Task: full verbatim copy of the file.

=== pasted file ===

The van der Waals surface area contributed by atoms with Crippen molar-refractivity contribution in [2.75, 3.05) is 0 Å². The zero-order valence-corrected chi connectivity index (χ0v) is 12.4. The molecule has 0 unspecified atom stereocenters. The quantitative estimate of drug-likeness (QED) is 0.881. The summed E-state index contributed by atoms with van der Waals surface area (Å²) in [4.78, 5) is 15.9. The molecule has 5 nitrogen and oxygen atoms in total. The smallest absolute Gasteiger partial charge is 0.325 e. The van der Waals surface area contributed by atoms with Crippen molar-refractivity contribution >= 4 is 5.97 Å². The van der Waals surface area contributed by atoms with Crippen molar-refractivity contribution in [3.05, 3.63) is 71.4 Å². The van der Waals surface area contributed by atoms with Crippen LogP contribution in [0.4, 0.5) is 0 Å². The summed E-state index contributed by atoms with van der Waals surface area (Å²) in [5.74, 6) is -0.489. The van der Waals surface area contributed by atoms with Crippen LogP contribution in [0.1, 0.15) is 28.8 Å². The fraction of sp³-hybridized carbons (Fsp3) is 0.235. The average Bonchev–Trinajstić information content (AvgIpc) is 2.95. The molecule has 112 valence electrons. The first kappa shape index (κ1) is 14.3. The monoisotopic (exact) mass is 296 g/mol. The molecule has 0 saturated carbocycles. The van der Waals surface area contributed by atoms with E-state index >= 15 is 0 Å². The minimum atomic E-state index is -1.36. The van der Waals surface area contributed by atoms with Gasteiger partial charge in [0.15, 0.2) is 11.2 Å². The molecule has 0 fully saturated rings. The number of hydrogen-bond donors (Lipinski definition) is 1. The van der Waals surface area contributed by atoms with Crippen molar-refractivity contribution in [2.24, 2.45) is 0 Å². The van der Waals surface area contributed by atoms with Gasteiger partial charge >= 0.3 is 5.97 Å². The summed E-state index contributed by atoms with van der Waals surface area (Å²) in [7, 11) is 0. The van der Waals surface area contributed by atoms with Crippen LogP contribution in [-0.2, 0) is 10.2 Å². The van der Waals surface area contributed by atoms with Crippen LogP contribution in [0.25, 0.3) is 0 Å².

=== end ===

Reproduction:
The van der Waals surface area contributed by atoms with Crippen molar-refractivity contribution in [2.75, 3.05) is 0 Å². The zero-order valence-corrected chi connectivity index (χ0v) is 12.4. The molecule has 0 unspecified atom stereocenters. The quantitative estimate of drug-likeness (QED) is 0.881. The summed E-state index contributed by atoms with van der Waals surface area (Å²) in [4.78, 5) is 15.9. The molecule has 5 nitrogen and oxygen atoms in total. The smallest absolute Gasteiger partial charge is 0.325 e. The van der Waals surface area contributed by atoms with Crippen molar-refractivity contribution >= 4 is 5.97 Å². The van der Waals surface area contributed by atoms with Crippen molar-refractivity contribution in [3.05, 3.63) is 71.4 Å². The van der Waals surface area contributed by atoms with Crippen LogP contribution in [0.4, 0.5) is 0 Å². The summed E-state index contributed by atoms with van der Waals surface area (Å²) in [5.74, 6) is -0.489. The van der Waals surface area contributed by atoms with Crippen LogP contribution in [0.1, 0.15) is 28.8 Å². The fraction of sp³-hybridized carbons (Fsp3) is 0.235. The average Bonchev–Trinajstić information content (AvgIpc) is 2.95. The molecule has 112 valence electrons. The first kappa shape index (κ1) is 14.3. The monoisotopic (exact) mass is 296 g/mol. The molecule has 0 saturated carbocycles. The van der Waals surface area contributed by atoms with E-state index >= 15 is 0 Å². The minimum atomic E-state index is -1.36. The van der Waals surface area contributed by atoms with Gasteiger partial charge in [0.15, 0.2) is 11.2 Å². The molecule has 0 fully saturated rings. The number of hydrogen-bond donors (Lipinski definition) is 1. The van der Waals surface area contributed by atoms with Crippen molar-refractivity contribution in [2.24, 2.45) is 0 Å². The van der Waals surface area contributed by atoms with Gasteiger partial charge >= 0.3 is 5.97 Å². The summed E-state index contributed by atoms with van der Waals surface area (Å²) in [7, 11) is 0. The van der Waals surface area contributed by atoms with Crippen LogP contribution in [-0.2, 0) is 10.2 Å². The van der Waals surface area contributed by atoms with Crippen LogP contribution in [0.25, 0.3) is 0 Å².